Microeconomics: Supply and Demand and Demand Curve Essay

Submitted By clary910
Words: 2843
Pages: 12

Supply and Demand of the Market In the society we live in today there are many different outcomes in profit of firms and households based on how they manage their prices used in their businesses. A variety of factors influence the economy of this country such as demand, supply, or the income of the buyers. These few factors would either increase the profit of many businesses in the United States or decrease depending on how they shift. Also, based on that, there would be an effect on surplus of products when there is a shift in market supply which is supported by a change in the prices of outputs, prices of substitutes in production, number of firms in the market, expected future prices and technological change. (Hubbard and O'Brien ) A decrease in demand would affect many businesses and is supported by the change of income, of price of related goods, in tastes, in population and demographics, and of expected future prices.
First of all, the supply of a product is determined by many things such as the law of supply. This law states that with holding everything constant, an increase in the price increases the quantity supplied, and when the price decreases, the quantity supplied decreases which would be the amount of a good that a firm is able and would supply at a certain price.( Hubbard and O’Brien) For instance, if the supply schedule shows how the increase in the price of a towel increases, the quantity of the product supplied then will also increase. This is what would be shown in the supply curve of a certain product, such as the towel. When the firm increases the quantity of that product that they want to sell at a given price then the supply curve shifts to the right meaning the supply increased. If they want to decrease the quantity of this product at the same price then the supply curve will shift to the left meaning that the supply decreased.
One thing that could shift the market supply and have an effect on the prices of products is the price of inputs. The price of inputs is the the amount of money it takes to pay for anything used in the fabrication of a good. For example, if to make a towel the cotton used to produce that towel starts to increase, then the price of making that towel increases. When this happens the supply could lower because it takes more money to create a certain amount of towels; therefore, the market supply curve moves to the left. However, if the price of the cotton used to make that towel decreases then it would take less money to produce which could increase the supply of this product, and move the supply curve to the right. The price of inputs would affect the supply curve whether it would shift to the right or to the left because of the price increase it takes to produce the good.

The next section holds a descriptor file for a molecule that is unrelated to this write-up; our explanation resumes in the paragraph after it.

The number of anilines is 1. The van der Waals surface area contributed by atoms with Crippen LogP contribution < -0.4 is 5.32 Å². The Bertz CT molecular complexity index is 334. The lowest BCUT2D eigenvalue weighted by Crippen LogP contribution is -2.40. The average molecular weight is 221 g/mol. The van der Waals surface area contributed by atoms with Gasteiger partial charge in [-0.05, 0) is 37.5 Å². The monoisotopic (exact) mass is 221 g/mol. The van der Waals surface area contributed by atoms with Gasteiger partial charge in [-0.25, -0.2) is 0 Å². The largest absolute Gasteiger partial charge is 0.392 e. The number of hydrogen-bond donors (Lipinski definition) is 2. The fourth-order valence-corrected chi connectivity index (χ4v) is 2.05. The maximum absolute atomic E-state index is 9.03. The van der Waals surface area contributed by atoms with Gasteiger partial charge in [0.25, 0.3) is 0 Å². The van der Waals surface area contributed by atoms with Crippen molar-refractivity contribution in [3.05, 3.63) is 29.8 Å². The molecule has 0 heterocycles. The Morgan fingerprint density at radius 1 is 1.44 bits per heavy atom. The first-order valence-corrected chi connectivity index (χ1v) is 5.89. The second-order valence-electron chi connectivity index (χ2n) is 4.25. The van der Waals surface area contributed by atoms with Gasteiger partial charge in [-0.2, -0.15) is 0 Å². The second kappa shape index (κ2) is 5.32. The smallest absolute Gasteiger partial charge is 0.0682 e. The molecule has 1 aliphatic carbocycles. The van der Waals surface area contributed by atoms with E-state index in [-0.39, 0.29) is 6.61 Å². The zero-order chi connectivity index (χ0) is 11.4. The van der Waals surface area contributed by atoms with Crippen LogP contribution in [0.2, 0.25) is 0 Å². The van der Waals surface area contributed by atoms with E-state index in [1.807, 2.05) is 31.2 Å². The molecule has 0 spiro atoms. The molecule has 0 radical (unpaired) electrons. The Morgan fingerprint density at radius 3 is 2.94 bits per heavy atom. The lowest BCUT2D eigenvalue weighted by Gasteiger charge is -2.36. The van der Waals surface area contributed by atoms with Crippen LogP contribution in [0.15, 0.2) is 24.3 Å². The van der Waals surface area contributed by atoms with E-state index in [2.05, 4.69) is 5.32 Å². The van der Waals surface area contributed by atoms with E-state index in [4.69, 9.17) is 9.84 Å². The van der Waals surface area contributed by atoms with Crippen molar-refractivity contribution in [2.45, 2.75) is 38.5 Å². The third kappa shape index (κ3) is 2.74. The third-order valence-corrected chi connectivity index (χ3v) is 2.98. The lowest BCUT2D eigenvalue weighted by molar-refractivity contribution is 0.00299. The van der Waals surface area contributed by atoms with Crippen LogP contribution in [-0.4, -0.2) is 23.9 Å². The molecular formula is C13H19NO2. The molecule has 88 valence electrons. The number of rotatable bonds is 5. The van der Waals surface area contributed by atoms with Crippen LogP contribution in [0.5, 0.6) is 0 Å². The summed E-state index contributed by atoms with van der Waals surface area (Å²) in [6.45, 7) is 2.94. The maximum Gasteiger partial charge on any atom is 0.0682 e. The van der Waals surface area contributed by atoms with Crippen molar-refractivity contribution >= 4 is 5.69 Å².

Another variable that changes the supply is the technological change which would be a positive or negative change in the ability of a firm to produce a given level of output with a given quantity of inputs. If the firm wants to have a positive technological change they would have to produce more outputs while having the same inputs which would occur from the productivity of workers or machinery.(Hubbard and O’Brien) For instance, when factory workers are more productive and getting paid the same more output would be produced having a positive technological change and a shift of the supply curve is towards the right. If the productivity of the workers decreases and they are getting paid the same, then the technological change is negative; therefore, the supply curve will shift towards the left. This is what happens to the supply when the productivity of the workers changes and are still paid a constant amount.
These variables are what change the supply, including the change in price of a substitute in production which would be the change in price of an alternative product. For example, some companies may not just have one product to sell; they have the backup product that could still help them gain a